Atomic Physics employing Laser Spectroscopy: Introduction

The main focus of the theoretical program of Dr. Drake and coworkers at the University of Windsor is to perform calculations that are essentially exact for all practical purposes for simple atomic systems, such as helium and lithium, and their isoelectronic ions. The results open the way to fundamental studies of QED effects in a three- or four-body context that has not been explored before. A full bibliography of recent experimental work would contain about 30 references. However, the ultimate goal is not just to test QED, but to use the comparison between theory and experiment to create new tools to perform measurements that could not otherwise be done.

For example, isotope shifts from laser resonance experiments can be used to measure nuclear radii to an accuracy exceeding that of traditional high-energy nuclear scattering methods. The principle of the method is to calculate all contributions to the isotope shift with sufficient accuracy and reliability that the residual energy shift due to finite nuclear size can be determined from the comparison between theory and experiment.

The first successful demonstration for the radius of 3He relative to 4He [35] has motivated to extend this sort of measurements to probe the nuclear charge radius in 8Li, 9Li, 11Li. The 11Li case is particularly interesting because it has a halo-nucleus with a 9Li core and a neutron pair circulating around it. A comparison of the charge and mass radii would provide important information on this unusual structure. Its half life of only 8.7 ms and low abundance make conventional scattering measurements difficult.

The proposal is to measure the isotope shift in the 2S - 3S two-photon transition by laser resonance and compare with our theoretical value, including relativistic and QED contributions. All the tools are now in place to perform these calculations to the necessary accuracy [36]. A recent measurement of the 6Li - 7Li isotope shift [37] confirms the correctness of our results. There are many other transitions involving the heavier He-like and Li-like ions that could be studied with the unique opportunities given by the TITAN facility at TRIUMF. In the following the experimental approaches will be described in more detail.

Laser-spectroscopy on singly charged Li ions in a trap

Comparison of experimental with theoretical Li+ fine and hyperfine energy intervals provides a stringent test of our understanding of two electron systems. In particular, information is obtained about quantum electrodynamic (QED) contributions that scale to lowest order as Z4 a3 times the Rydberg energy, where Z is the nuclear charge and a is the fine structure constant.

Precision spectroscopic measurements of isotope shifts also determine nuclear radii more accurately than is possible using nuclear scattering. Lithium has two stable isotopes 6,7Li and three unstable isotopes 8,9,11Li. The low lying Li+ energy states are shown below. In particular, Li+ has a 1s2s 3S1 state having a lifetime of 59 13 sec. Precision laser spectroscopic measurements have been done using the 1s2s 3S1 1s2p 3P0,1,2 transition that occurs at a wavelength of 548.5 nm where narrow linewidth ring dye lasers readily operate. Recent measurements have been limited to an uncertainty of about 0.5 MHz by the velocity spread of a Li+ beam.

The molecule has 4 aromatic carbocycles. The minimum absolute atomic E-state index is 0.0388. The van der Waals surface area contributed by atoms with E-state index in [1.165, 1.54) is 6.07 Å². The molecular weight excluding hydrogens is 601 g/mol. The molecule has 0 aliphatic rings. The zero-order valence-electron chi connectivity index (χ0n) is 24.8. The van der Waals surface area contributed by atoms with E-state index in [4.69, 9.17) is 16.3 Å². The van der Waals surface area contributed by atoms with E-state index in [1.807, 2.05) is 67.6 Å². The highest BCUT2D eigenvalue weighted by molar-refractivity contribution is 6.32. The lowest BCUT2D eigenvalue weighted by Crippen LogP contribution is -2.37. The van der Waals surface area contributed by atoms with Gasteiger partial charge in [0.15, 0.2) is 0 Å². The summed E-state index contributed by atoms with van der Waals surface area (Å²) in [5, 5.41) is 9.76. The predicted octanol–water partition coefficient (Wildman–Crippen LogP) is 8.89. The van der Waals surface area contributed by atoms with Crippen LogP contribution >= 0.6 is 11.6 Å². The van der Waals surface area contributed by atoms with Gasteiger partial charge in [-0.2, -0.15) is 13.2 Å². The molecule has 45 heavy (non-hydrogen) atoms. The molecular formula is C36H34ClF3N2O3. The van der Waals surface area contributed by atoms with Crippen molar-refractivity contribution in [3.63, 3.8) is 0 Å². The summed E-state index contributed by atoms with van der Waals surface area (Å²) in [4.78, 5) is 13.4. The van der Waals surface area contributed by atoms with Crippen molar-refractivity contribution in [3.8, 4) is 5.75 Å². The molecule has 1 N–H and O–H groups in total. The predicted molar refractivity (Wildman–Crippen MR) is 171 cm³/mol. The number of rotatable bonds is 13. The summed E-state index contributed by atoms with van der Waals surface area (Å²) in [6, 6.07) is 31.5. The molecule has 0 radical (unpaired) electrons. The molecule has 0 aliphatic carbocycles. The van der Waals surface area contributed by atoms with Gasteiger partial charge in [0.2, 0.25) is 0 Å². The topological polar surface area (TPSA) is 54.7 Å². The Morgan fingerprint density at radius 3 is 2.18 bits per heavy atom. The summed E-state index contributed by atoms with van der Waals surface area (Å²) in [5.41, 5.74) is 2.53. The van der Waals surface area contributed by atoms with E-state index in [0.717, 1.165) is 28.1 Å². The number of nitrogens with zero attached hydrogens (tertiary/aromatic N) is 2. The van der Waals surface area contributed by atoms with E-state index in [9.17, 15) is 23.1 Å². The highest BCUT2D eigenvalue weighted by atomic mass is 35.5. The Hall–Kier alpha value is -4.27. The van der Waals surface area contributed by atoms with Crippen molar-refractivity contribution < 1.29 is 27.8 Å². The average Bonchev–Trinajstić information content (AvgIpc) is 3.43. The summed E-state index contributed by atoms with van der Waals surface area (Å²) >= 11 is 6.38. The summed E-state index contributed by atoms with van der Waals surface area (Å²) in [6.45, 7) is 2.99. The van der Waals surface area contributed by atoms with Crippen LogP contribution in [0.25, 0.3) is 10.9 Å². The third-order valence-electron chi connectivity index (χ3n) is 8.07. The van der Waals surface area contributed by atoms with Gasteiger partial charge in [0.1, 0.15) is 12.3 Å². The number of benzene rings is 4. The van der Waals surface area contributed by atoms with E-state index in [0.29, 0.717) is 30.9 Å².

We therefore propose inserting Li+ in an ion trap and applying laser cooling techniques to reduce the ion velocity [39]. The Li+ 1s2s 3S1 metastable state has been successfully loaded into an ion trap [40]. Laser cooling should be possible as the 1s2p 3P state has a lifetime of 44 ns and decays primarily to the 1s2s 3S1 state. The largest branching rate to the ground state (1s2p 3P1 (1s)2 1S0) has been estimated to be 1.787 x 104 sec-1 [41]. The remaining branching rates (1s2p 3P0,2 (1s)2 1S0) are suppressed by several orders of magnitude due to violation of additional selection rules. Hence, laser cooling should be possible by detuning the laser frequency slightly below either of the 1s2s 3S1 1s2p 3P0,2 transitions. The proposed ion trap will permit the study of the stable and unstable Li isotopes.

Fig.4: Left: Energy level scheme of Li, the relevant transitions are indicated.


The work on 6,7Li+ will not only yield results of inherent interest but will also test/prepare the ion trap for studies of radioactive ions produced at TRIUMF as well as train students. Lithium ions can be generated by collision of an atomic beam with an electron beam. The electron excitation results in about 0.1% of the ions occupying the 1s2s 3S1 metastable state.

If the on-line sources of ISAC are employed, higher temperatures can be used, resulting in a significant increase of the fraction in the metastable state. Light produced by a commercial ring dye laser would then be used to laser cool and probe the ions. The ultimate resolution of the measurements will be limited by the natural linewidth of the 1s2p 3P state which is only 3.6 MHz. Hence, even a 1% determination of the line center would improve the 1s2p 3P fine and hyperfine structure splittings by more than an order of magnitude.

Isotope shifts would be found by measuring absolute transition frequencies using the so called femtosecond frequency comb technology. The measurements program would clearly start with off-line sources and stable isotopes, and in a later stage, when all necessary tools are developed, could be extended to the short-lived species where the production yield, for example for 11Li, is more than an order of magnitude higher than at ISOLDE.